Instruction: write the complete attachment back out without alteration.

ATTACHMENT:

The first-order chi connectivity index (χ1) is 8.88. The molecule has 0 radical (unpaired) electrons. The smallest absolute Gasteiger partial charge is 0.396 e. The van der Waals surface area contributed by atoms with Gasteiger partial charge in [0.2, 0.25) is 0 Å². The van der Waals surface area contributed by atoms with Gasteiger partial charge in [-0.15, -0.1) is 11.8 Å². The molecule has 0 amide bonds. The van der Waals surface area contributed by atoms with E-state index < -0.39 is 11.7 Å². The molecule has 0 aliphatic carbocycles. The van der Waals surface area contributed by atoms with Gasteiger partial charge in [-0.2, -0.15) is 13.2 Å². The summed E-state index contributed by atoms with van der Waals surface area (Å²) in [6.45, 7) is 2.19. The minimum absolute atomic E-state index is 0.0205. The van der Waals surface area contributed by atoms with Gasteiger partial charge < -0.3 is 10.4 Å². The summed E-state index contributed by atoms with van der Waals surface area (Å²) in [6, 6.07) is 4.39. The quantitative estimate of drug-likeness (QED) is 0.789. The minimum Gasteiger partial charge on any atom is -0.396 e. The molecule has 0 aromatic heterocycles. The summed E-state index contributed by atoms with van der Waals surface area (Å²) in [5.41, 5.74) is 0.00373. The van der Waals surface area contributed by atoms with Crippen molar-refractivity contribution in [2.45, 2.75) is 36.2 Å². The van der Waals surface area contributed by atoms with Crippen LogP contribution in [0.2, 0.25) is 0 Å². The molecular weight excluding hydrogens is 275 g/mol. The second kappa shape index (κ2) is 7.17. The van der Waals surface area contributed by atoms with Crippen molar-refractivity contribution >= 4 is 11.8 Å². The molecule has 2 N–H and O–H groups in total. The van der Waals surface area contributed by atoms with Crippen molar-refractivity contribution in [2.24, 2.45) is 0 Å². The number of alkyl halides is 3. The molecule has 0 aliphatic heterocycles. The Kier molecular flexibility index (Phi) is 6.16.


The first-order chi connectivity index (χ1) is 8.88. The molecule has 0 radical (unpaired) electrons. The smallest absolute Gasteiger partial charge is 0.396 e. The van der Waals surface area contributed by atoms with Gasteiger partial charge in [0.2, 0.25) is 0 Å². The van der Waals surface area contributed by atoms with Gasteiger partial charge in [-0.15, -0.1) is 11.8 Å². The molecule has 0 amide bonds. The van der Waals surface area contributed by atoms with E-state index < -0.39 is 11.7 Å². The molecule has 0 aliphatic carbocycles. The van der Waals surface area contributed by atoms with Gasteiger partial charge in [-0.2, -0.15) is 13.2 Å². The summed E-state index contributed by atoms with van der Waals surface area (Å²) in [6.45, 7) is 2.19. The minimum absolute atomic E-state index is 0.0205. The van der Waals surface area contributed by atoms with Gasteiger partial charge < -0.3 is 10.4 Å². The summed E-state index contributed by atoms with van der Waals surface area (Å²) in [6, 6.07) is 4.39. The quantitative estimate of drug-likeness (QED) is 0.789. The minimum Gasteiger partial charge on any atom is -0.396 e. The molecule has 0 aromatic heterocycles. The summed E-state index contributed by atoms with van der Waals surface area (Å²) in [5.41, 5.74) is 0.00373. The van der Waals surface area contributed by atoms with Crippen molar-refractivity contribution in [2.45, 2.75) is 36.2 Å². The van der Waals surface area contributed by atoms with Crippen LogP contribution in [0.2, 0.25) is 0 Å². The molecular weight excluding hydrogens is 275 g/mol. The second kappa shape index (κ2) is 7.17. The van der Waals surface area contributed by atoms with Crippen molar-refractivity contribution >= 4 is 11.8 Å². The molecule has 2 N–H and O–H groups in total. The van der Waals surface area contributed by atoms with Crippen molar-refractivity contribution in [2.24, 2.45) is 0 Å². The number of alkyl halides is 3. The molecule has 0 aliphatic heterocycles. The Kier molecular flexibility index (Phi) is 6.16.